National Security meeting on Vietnam in the Cabinet Room, White House, Washington, DC.
Part 1
Part 1
Part 2
Part 2
Part 3
Part 3
Part 4
Part 4

Audio Note: Audio from tape 3 cuts off a few paragraphs short, but the transcript is complete.

Image:  National Security meeting on Vietnam in the Cabinet Room, White House, Washington, DC.  Carl Rowan speaks as John McNaughton (in soft focus, foreground left) and Chester Cooper (partially obscured by chair, in background) listen.  United States Federal Government, public domain.  LBJ Presidential Library Online Photo Archive.

Audio courtesty of the University of Kentucky.

Carl T. Rowan

Date: 
May 14, 1964
Related Documents: 
Carl T. Rowan
Topics: 
Africa
Carl T. Rowan Bio

 

Carl T. Rowan (1925-2000) was a journalist, author, and television commentator. He was a staff writer at the Minneapolis Tribune in the 1950s and wrote extensively about the civil rights movement. He wrote a syndicated column for the Chicago Sun-Times from 1966 to 1998, and was a Pulitzer Prize finalist in 1995 for his commentary. Rowan also was a commissioned officer in the Navy during World War II, was appointed Deputy Secretary of State by John F. Kennedy, and served as ambassador to Finland in 1963. In 1964-1965 he served as Director of the United States Information Agency. Rowan was the first African American to attend meetings of the National Security Council.  He was awarded a lifetime achievement award by the National Press Club in 1999, and in 2001 Secretary of State Madeleine Albright dedicated the State Department’s press briefing room as the Carl T. Rowan Briefing room.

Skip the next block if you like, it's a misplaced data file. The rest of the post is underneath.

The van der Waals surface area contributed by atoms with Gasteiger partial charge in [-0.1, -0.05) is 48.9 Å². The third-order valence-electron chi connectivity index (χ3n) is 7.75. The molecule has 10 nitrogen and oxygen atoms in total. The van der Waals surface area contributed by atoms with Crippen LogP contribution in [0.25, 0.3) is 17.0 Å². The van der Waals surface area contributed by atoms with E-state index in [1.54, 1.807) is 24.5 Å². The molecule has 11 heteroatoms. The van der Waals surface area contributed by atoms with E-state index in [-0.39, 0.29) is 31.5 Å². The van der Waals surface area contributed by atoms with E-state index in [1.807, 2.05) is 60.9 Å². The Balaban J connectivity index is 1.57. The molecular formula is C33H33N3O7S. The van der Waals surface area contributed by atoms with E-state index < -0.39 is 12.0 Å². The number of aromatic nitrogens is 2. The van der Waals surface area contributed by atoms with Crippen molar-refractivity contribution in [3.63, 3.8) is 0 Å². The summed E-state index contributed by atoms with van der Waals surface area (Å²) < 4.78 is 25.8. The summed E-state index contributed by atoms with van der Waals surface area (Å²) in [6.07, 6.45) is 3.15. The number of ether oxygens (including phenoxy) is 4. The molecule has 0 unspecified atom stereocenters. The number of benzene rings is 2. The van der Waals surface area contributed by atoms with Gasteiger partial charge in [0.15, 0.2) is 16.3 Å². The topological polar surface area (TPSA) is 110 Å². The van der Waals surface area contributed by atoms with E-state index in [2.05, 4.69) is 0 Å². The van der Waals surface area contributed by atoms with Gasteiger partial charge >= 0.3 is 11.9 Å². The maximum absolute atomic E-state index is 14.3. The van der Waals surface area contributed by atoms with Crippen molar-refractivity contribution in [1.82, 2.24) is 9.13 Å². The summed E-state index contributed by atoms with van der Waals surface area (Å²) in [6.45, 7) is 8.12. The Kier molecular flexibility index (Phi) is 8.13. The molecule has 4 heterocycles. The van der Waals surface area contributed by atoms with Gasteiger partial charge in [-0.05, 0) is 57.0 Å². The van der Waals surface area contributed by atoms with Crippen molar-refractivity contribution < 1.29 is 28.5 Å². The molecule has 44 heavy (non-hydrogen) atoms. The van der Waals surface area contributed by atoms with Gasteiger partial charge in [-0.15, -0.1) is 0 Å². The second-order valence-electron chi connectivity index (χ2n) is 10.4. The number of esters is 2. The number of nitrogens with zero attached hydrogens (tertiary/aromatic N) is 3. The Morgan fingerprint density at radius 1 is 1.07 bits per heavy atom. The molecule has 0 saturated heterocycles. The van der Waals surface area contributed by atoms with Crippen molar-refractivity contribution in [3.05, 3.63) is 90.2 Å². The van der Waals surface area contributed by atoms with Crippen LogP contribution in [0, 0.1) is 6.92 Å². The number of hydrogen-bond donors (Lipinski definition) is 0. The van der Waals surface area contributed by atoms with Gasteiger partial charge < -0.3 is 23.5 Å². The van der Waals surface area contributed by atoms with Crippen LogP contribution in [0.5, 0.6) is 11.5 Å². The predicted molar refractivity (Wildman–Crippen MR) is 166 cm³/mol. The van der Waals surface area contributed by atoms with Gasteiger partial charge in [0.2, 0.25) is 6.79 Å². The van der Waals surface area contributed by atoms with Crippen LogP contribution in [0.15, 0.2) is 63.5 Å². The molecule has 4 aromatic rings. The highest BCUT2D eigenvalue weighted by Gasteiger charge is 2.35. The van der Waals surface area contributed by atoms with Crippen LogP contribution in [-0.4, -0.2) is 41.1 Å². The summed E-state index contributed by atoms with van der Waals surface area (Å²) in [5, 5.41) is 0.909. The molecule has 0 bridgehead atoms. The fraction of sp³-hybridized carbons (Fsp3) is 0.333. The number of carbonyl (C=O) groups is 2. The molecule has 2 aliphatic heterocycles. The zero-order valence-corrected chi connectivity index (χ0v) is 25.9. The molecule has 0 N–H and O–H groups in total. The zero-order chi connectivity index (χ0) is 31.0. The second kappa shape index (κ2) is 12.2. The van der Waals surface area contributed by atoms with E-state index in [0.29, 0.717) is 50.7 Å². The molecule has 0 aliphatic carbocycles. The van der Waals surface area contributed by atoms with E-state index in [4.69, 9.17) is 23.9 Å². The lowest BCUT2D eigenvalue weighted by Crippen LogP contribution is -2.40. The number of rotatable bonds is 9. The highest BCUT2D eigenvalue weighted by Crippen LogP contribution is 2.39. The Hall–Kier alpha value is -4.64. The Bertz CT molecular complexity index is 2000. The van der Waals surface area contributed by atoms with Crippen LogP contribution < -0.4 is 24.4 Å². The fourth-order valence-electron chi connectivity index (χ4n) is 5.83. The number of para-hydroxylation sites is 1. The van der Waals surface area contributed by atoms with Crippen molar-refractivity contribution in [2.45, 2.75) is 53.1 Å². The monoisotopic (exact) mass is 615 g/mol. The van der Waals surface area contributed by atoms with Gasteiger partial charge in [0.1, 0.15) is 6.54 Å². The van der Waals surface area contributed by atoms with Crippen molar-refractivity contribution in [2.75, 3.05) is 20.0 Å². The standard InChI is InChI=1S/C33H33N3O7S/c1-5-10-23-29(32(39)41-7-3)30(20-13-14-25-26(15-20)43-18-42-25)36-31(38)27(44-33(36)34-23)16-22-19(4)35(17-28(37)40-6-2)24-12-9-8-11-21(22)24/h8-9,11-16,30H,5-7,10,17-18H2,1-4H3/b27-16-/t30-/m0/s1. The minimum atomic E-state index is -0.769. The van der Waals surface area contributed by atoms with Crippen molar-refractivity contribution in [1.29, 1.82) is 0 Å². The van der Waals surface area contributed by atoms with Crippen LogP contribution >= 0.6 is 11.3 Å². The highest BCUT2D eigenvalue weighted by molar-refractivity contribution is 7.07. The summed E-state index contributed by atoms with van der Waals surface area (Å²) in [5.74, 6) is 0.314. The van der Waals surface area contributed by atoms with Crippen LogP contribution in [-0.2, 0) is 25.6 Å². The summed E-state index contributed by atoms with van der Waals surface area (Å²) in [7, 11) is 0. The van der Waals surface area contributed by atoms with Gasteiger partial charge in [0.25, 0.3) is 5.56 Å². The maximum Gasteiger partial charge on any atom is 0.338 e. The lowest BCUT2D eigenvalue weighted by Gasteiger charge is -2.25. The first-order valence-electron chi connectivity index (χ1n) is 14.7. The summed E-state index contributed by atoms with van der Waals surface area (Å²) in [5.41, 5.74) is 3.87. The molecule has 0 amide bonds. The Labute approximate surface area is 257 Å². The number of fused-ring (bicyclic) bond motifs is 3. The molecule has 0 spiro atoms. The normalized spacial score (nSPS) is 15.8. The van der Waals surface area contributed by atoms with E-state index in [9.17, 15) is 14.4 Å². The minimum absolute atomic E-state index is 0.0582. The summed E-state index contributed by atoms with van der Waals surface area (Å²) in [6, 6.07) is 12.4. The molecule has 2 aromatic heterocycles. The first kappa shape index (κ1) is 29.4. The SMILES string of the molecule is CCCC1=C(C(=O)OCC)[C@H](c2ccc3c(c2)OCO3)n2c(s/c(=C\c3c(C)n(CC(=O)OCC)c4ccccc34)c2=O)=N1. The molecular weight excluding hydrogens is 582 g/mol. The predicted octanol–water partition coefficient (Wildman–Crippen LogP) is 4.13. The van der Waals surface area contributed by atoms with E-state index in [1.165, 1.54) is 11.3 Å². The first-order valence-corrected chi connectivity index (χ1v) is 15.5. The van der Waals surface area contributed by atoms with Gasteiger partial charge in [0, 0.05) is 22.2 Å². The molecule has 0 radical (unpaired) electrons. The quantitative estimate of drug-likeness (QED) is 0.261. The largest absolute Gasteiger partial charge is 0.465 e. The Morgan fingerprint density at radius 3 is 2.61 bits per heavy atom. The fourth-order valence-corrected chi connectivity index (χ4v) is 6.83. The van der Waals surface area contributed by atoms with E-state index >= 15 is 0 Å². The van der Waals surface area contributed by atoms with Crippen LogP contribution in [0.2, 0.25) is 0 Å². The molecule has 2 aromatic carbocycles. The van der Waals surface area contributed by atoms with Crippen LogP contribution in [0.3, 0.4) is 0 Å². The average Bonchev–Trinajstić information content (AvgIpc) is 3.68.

Abstract

Rowan discusses various aspects of the civil rights movement. Rowan believes that the traditional black leadership organizations are not dead, and that there is a need for associations that will look out for the legal aspects of the civil rights movement. Rowan discusses the difficulty in making a distinction between the civil rights movement in the North and in the South. He describes the feeling of regional persecution throughout the South due to the prejudices of the northern states. Rowan provides his views of Lincoln and Jefferson, and he concludes with a discussion about the political power African Americans have.

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